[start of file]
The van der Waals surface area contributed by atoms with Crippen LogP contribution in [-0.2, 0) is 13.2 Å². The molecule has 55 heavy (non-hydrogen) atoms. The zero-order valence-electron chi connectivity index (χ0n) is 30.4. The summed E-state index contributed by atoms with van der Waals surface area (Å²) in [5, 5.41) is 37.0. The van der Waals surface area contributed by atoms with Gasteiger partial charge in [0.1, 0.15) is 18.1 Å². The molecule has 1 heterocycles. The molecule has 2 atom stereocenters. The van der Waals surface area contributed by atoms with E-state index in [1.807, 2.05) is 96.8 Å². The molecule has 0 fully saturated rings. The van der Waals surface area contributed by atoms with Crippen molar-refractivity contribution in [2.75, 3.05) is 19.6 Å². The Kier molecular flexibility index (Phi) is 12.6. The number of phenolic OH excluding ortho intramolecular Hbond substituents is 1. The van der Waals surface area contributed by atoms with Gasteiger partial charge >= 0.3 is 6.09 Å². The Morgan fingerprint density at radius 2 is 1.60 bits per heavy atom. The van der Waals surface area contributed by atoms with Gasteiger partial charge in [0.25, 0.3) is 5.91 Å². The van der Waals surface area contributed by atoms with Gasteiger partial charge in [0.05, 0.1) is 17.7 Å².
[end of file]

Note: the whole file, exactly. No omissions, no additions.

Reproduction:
The van der Waals surface area contributed by atoms with Crippen LogP contribution in [-0.2, 0) is 13.2 Å². The molecule has 55 heavy (non-hydrogen) atoms. The zero-order valence-electron chi connectivity index (χ0n) is 30.4. The summed E-state index contributed by atoms with van der Waals surface area (Å²) in [5, 5.41) is 37.0. The van der Waals surface area contributed by atoms with Gasteiger partial charge in [0.1, 0.15) is 18.1 Å². The molecule has 1 heterocycles. The molecule has 2 atom stereocenters. The van der Waals surface area contributed by atoms with E-state index in [1.807, 2.05) is 96.8 Å². The molecule has 0 fully saturated rings. The van der Waals surface area contributed by atoms with Crippen molar-refractivity contribution in [2.75, 3.05) is 19.6 Å². The Kier molecular flexibility index (Phi) is 12.6. The number of phenolic OH excluding ortho intramolecular Hbond substituents is 1. The van der Waals surface area contributed by atoms with Gasteiger partial charge >= 0.3 is 6.09 Å². The Morgan fingerprint density at radius 2 is 1.60 bits per heavy atom. The van der Waals surface area contributed by atoms with Gasteiger partial charge in [0.25, 0.3) is 5.91 Å². The van der Waals surface area contributed by atoms with Gasteiger partial charge in [0.05, 0.1) is 17.7 Å².